The Home of Steven Barnes
Author, Teacher, Screenwriter

Friday, September 14, 2007

Don't think your enemies are stupid

I made the comment that it was unlikely that Islamic fanatics don’t know we want to lure them to a useless location to engage with us, and that we wouldn’t be likely to accomplish anything useful thereby. A reply was offered that such people are driven by emotion (true) and not operating with clarity. A blanket reply: anytime your strategy depends on your opponent being stupid, you’re in trouble. The natural human tendency is to think that “we” are smarter than “them.” Everybody does it. It’s my observation that that approach is almost always wrong.
I’ve reluctantly decided on an approach with my “Old Friend” who just got out of jail. After speaking with him, to my horror, I realized that he is still rationalizing what he did. Poor, poor bastard. It is clear that he cannot wrap his mind around how far from the rest of humanity he has slid. How deeply and profoundly he is lying—to himself. Even naked self-interest would show him that he can’t maintain such a delusion without warping the rest of his reality. And even if he’s right, and the rest of society is wrong, he is setting himself up for disaster. He’s not strong enough to stand against that avalanche of contrary opinion.

Yes, I think it’s heart-breakingly sad. For instance, he wants me to believe that 1) this 13-year old girl loved him. And 2) that she was and is some kind of super-genius.

Really? Super-genius? Did she know that what they were doing was hellacioiusly illegal, and would destroy his life? Then she couldn’t have loved him much, now could she? What we have here (in James Cameron’s words from Terminator II) is a delusional architecture so fragile that it will not survive contact with the real world. My friend isn’t going to make it. He believes so desperately that if I just understood how lonely he was after his divorce, I would see his position. If only I knew, I’d behave the same way.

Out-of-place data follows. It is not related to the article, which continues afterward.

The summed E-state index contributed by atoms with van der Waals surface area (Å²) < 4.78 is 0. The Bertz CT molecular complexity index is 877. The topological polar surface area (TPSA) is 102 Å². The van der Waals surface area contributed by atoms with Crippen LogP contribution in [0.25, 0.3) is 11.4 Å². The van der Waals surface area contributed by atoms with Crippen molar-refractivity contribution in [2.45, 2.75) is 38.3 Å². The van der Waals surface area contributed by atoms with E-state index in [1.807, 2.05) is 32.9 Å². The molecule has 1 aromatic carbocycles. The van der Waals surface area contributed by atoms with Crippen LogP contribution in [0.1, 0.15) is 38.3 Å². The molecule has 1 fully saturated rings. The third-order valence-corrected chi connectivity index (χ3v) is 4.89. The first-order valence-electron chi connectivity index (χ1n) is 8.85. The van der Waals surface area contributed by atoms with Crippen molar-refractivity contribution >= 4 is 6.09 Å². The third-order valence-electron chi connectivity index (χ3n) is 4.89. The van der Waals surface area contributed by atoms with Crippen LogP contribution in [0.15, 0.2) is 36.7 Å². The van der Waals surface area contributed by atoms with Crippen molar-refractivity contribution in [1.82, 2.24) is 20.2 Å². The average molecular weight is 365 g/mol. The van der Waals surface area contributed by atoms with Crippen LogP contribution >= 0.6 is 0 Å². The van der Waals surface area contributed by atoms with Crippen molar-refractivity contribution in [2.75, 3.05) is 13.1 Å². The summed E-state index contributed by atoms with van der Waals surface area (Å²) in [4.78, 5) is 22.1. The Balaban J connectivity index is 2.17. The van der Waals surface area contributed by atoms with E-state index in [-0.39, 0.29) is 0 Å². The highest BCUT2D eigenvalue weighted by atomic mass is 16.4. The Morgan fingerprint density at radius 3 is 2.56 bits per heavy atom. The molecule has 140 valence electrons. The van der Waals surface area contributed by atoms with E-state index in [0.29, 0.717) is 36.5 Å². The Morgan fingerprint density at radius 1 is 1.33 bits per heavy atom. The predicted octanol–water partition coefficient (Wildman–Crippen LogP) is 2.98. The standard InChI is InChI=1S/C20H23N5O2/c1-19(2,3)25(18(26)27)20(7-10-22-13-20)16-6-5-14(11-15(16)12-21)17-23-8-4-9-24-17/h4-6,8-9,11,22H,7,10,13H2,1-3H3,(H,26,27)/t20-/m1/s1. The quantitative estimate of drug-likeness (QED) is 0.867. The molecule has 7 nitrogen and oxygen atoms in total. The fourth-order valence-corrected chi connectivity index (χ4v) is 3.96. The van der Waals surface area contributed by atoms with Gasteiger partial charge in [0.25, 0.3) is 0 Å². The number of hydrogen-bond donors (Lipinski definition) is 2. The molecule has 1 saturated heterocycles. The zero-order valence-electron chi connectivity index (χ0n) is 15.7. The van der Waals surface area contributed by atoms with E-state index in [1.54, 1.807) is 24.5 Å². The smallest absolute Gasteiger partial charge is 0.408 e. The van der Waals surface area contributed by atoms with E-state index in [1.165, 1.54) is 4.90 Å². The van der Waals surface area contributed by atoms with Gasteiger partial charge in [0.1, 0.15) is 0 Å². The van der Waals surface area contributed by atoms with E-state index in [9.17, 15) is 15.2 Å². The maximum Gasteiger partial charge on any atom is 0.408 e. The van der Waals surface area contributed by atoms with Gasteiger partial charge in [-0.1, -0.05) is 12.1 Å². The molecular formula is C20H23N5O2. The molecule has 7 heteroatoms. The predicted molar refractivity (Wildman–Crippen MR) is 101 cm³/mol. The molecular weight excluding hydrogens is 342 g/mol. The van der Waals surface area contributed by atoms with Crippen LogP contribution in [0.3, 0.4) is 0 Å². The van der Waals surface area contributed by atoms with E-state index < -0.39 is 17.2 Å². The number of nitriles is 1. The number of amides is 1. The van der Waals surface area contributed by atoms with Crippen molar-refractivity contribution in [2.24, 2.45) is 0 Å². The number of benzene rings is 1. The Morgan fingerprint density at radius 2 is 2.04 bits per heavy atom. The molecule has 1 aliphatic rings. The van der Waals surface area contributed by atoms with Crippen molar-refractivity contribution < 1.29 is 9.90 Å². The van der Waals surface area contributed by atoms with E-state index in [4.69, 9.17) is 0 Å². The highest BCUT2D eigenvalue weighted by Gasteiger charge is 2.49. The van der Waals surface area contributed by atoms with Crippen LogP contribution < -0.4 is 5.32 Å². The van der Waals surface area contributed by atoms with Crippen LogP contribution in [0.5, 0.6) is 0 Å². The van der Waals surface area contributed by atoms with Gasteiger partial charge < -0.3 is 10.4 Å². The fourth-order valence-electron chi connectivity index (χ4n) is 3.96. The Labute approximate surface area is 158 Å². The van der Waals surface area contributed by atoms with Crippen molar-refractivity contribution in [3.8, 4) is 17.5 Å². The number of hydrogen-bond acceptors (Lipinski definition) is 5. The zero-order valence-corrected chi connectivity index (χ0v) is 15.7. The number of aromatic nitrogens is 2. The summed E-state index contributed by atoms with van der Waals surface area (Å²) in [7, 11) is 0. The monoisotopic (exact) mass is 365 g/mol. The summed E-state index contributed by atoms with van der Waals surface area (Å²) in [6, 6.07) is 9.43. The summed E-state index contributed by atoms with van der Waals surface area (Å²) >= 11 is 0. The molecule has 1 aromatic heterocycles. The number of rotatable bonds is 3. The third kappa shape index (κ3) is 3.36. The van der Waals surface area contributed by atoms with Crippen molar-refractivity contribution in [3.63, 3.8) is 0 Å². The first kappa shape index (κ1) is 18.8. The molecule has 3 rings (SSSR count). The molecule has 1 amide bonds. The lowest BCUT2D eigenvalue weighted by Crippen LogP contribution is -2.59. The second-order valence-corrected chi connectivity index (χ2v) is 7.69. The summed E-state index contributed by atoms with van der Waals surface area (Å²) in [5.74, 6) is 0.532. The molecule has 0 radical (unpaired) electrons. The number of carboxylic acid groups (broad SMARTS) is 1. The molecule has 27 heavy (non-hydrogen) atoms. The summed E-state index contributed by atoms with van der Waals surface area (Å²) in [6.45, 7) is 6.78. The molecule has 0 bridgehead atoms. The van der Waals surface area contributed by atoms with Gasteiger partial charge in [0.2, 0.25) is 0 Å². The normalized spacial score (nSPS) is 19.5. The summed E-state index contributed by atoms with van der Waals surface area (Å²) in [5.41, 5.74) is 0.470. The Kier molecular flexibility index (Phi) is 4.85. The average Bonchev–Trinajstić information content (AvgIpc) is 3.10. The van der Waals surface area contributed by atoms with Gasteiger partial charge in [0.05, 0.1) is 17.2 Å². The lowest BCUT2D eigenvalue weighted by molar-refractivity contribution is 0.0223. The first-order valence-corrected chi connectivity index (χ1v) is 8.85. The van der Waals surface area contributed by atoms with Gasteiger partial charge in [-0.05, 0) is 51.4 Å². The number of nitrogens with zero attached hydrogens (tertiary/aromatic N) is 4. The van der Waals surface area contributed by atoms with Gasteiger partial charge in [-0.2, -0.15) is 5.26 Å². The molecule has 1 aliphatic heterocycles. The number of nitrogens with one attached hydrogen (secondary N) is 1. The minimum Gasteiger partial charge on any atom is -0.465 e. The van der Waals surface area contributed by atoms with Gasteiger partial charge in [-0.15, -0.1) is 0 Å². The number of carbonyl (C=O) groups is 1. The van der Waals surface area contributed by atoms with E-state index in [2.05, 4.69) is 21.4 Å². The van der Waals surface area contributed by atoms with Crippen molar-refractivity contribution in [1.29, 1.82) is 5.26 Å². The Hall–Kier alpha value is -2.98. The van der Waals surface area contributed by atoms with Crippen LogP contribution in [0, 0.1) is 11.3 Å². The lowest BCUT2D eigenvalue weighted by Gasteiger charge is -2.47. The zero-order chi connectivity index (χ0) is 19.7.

Dear God. Lonnie Athens, quoted in the fantastic “Why They Kill” talks about stages of criminality, and how the final stage is an internalization of a core reference group’s attitudes. My friend is right there. He has to believe that, why, ANYONE would do what he did, given the same pressures. Right? Right? Wrong.

And yet, I’m not psychologically set up to “abandon” someone who has ever touched my heart. This is my own damage. But I tore myself apart 12 years ago in an eerily similar situation, and I won’t do it again. So what I will do, as soon as I can get my shit together, is write him a letter, explaining my position. I will tell him that I fear for his soul, and am not in a position to help him unless and until he does two things:
1) Gets a steady job.
2) Lets go of his obsession with being “right” about what he did. He must make full confession, and show genuine contrition.

Given those two things, he would, for the first time in his life, be a genuine adult, and a responsible human being. I can’t help him get there. But if he can find the strength to get there himself, I can help him move on from that platform.

I’ll give him my email address, and web site. People can always reach me.
And then…I will delete him from my address book, and delete the emails that gave me his. I never want to hear from him again, unless he has had an epiphany. I will pray for my friend. But I have miles to go before I sleep. Too much to do, too many people to help. I can’t waste even another erg of effort of moment of time on someone who is, frankly, doomed. Unless he finds grace.

I will pray for my friend. God damn, this is hard.

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